In this second edition on Dante, Il Bisonte Journal emphasizes the ‘generosity’ of the poet’s language, believing that he can teach us – and everyone in their own field; we, who specialize in high quality, sustainable craftsmanship – the passion for living life in all its aspects to the fullest.
“Just as the dreamer, after he awakens still stirred by feelings that the dream evoked cannot bring the rest of it to mind, such am I, my vision almost faded from my mind, while in my heart there still endures the sweetness that was born of it.”
Here he is at the top. Dante in Paradise. We know that he got there, but then what happens? Before the Divine, the poet shows his emotion as far as he is able to see, but he cannot really describe it. And so through song he exhausts (somewhat mischievously), the infinite possibilities of language. The light, the dream, the poetry. (Wow.) One might almost forget what he sang about at the beginning … Something like:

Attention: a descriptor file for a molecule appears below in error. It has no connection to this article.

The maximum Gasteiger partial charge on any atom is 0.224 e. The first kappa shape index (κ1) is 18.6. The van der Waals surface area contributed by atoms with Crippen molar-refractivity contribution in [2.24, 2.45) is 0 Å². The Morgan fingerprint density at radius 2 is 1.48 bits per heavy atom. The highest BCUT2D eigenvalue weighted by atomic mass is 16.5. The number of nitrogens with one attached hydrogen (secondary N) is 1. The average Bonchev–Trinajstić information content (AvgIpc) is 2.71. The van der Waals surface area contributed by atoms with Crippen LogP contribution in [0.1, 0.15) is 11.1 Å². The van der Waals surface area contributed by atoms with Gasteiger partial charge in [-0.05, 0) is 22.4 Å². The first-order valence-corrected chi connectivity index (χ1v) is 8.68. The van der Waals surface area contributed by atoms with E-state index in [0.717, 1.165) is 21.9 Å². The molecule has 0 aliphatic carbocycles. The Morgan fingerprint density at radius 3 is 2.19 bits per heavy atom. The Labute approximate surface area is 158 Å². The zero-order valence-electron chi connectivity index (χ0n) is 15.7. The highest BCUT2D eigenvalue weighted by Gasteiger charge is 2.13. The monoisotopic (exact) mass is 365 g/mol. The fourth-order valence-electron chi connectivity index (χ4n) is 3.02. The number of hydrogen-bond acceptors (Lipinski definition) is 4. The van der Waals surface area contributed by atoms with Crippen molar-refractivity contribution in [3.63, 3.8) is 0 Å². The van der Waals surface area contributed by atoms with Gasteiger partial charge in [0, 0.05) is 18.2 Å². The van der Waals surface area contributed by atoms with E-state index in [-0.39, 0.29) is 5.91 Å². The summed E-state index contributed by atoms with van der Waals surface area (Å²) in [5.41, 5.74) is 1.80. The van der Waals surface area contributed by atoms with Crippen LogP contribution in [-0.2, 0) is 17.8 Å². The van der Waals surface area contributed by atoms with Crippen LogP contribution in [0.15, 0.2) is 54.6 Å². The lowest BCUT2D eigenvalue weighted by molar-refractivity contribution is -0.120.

“Off they set along the left-hand bank, but first each pressed his tongue between his teeth to blow a signal to their leader, and he had made a trumpet of his asshole.”
That’s right. From the heavens stirred by love, to the annoying flatulence of demons. The Malebolgia demons with their crazy names (Dante’s favorites are Calcabrina, Libicocco and Draghignazzo), which some think may have represented Dante’s Lucchesi contemporaries (but our readers from Lucca wouldn’t want that in the Journal). Here our poet is having fun, like someone directing a post-punk movie, moving the camera through gloomy, seething sewage and capturing extras in deformed hats. We still don’t know what awaits us at the top …
Dante, we know, is the poet of Everything. He does not adopt a particular voice, rather through his words he sustains life. And once again: what is it to us? To the high fashion customer and the distracted reader on public transport? For the moment, let’s not go as far as Paradise, nor let side B speak. We are content, as it were, with filling our gestures – poetic, modest – and our choices to the brim. And even our dreams, while hoping, like Dante, to find the words to convey them.